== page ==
Saturday, December 31, 2011

The Black Company by Glen Cook
I’ve been aware of Mr. Cook’s Black Company for a long, time, but had never had the occasion to investigate. As part of a Fall that I wanted to be focused on reacquainting myself with fantasy and RPGs (DarkSouls!), I picked up a new copy of the first three books in the saga of the Black Company, entitled Chronicles of the Black Company. Glad I did.

Simply put, Mr. Cook writes what feels a lot like a Vietnam war novel in a fantasy wrapper. A company of soldiers plot and fight and laze their way through a morally black universe in which subterfuge, misdirection, and the fog of war constantly obscure the real meaning or significance of most events.

Our narrator, Croaker, is also the company physician, and the current chronicler of the Black Company’s history. He’s a soldier, a normal guy (at least at first), and he plays cards, lounges, shirks work, and generally does everything we’d expect from a soldier. Even his language is closer to that of a grunt stationed outside of Saigon than an an Authurian legend; no “thees” or “thous” here. Descriptions of events are terse; combat is seldom play-by-play. Instead, the company crosses weeks in the eyeblink of a paragraph.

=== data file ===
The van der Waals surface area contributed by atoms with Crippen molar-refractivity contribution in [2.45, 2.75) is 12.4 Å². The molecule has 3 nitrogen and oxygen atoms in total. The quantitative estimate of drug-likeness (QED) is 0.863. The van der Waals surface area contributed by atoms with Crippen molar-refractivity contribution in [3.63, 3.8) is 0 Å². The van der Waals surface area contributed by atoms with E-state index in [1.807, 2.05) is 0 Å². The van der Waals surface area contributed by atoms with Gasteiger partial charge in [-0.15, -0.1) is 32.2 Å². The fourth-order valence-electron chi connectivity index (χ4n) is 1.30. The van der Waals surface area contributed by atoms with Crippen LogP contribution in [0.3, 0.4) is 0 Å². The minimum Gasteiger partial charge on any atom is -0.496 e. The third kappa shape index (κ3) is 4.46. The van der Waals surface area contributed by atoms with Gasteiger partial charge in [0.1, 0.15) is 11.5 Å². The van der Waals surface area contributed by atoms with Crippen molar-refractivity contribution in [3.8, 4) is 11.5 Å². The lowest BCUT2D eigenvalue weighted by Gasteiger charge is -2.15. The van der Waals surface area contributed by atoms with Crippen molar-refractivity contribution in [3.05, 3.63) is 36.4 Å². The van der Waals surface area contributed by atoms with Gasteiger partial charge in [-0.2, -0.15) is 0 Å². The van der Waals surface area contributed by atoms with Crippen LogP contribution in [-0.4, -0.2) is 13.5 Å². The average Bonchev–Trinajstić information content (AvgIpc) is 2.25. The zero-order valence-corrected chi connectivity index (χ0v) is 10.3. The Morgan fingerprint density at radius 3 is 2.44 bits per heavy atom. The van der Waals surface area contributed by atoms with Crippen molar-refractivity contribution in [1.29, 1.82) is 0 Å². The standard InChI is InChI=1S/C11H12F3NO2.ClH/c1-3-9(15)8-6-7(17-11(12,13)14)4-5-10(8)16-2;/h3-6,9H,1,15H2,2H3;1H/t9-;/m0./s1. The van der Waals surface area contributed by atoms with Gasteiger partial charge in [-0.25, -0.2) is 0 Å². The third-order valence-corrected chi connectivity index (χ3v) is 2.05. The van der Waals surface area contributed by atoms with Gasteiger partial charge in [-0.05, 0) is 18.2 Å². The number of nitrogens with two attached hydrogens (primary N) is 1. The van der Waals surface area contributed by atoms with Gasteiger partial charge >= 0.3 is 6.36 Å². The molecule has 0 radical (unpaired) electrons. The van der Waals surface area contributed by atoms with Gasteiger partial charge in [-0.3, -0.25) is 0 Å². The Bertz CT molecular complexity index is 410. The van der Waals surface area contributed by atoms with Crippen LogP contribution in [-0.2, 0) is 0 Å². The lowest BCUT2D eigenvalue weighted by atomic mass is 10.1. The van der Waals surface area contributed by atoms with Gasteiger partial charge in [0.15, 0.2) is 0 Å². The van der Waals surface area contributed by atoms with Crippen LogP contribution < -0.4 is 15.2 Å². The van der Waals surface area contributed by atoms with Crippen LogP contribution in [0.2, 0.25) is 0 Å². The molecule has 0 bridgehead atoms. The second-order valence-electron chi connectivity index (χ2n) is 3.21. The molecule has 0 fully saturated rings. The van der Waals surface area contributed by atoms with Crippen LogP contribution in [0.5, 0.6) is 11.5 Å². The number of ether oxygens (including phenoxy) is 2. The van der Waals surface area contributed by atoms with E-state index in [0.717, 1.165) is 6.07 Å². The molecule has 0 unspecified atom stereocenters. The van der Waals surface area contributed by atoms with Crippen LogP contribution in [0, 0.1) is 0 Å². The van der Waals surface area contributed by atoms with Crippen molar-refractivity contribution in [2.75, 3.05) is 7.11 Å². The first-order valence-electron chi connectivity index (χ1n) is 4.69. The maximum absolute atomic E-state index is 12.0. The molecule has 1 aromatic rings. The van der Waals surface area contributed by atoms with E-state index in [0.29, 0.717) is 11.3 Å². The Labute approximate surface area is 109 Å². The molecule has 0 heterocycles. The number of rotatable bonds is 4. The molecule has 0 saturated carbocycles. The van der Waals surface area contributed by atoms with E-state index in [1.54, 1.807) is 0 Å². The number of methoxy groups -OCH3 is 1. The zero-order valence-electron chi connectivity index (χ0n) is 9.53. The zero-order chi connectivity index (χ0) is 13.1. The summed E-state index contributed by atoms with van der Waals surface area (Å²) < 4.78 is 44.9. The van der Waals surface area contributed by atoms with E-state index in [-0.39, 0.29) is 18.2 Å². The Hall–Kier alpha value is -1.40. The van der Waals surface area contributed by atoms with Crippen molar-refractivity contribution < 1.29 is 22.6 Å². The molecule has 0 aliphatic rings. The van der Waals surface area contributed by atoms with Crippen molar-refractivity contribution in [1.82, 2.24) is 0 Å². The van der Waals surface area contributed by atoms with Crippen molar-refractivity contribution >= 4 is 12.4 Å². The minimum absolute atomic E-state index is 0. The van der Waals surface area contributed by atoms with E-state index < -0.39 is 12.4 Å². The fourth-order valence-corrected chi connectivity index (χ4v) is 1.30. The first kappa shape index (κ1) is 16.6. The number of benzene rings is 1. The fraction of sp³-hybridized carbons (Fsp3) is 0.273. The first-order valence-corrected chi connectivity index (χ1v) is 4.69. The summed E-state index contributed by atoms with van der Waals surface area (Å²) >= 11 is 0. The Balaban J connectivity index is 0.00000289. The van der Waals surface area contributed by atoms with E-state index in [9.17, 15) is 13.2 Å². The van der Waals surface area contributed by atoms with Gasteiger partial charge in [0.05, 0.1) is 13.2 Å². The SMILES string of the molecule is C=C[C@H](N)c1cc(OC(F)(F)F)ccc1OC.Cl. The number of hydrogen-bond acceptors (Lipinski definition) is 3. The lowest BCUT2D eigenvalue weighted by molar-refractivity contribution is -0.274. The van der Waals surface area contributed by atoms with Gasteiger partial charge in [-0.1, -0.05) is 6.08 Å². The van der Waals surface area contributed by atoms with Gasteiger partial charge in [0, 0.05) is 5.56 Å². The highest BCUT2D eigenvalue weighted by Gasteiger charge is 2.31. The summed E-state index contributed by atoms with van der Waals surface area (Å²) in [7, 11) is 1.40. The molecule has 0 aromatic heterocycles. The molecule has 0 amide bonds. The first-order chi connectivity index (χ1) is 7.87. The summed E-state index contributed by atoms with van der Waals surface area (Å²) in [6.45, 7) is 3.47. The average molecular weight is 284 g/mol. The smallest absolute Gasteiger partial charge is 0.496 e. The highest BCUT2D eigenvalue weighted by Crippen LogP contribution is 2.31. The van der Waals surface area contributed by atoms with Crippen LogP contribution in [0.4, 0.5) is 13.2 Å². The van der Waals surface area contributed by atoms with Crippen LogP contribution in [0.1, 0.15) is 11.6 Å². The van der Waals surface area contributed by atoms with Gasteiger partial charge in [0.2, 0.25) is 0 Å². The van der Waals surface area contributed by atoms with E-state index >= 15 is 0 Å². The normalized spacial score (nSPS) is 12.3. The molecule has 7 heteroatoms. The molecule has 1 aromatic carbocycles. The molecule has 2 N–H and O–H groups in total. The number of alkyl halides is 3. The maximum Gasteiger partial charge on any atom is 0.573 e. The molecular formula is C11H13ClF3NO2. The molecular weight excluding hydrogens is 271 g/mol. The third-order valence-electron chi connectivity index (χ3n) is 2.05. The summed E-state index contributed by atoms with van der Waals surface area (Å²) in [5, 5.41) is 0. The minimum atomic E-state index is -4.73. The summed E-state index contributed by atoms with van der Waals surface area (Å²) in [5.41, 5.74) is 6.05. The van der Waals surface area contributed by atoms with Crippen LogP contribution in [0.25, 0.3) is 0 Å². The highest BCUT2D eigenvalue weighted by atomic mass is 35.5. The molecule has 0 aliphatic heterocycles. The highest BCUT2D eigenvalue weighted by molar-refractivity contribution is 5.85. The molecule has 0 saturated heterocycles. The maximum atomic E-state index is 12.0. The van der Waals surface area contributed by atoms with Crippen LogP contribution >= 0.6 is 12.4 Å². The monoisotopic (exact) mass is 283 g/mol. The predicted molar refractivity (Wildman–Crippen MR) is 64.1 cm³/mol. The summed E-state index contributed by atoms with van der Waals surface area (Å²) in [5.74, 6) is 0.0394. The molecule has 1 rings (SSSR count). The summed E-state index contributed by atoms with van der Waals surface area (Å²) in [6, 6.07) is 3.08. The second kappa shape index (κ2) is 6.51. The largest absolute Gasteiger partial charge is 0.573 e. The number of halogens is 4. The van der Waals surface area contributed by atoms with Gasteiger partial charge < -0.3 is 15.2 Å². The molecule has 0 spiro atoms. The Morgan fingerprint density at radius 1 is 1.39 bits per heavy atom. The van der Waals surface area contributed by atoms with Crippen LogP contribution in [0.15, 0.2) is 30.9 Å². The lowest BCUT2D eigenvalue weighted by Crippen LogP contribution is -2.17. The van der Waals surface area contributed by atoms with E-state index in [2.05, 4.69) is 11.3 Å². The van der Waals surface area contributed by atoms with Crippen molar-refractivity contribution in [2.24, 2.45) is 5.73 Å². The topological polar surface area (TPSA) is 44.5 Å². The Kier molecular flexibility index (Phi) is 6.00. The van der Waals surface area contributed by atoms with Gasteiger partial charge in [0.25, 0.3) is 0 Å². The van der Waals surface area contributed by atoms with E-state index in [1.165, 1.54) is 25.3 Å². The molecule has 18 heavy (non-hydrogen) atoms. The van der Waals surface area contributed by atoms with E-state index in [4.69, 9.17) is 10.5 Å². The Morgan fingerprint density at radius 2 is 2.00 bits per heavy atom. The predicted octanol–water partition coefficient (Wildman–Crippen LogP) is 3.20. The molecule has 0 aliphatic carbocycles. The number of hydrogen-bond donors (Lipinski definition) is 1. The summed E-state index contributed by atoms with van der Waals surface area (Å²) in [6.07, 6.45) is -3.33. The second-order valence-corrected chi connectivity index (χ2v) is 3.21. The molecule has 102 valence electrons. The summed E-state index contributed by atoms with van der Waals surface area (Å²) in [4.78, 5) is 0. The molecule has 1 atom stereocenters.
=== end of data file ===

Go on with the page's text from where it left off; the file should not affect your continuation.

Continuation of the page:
The battle at the Stair is a particularly cool moment… The Taken are a neat idea, well executed, and Croaker is a fun narrator. I enjoyed The Black Company, and look forward to reading more of their Chronicles.

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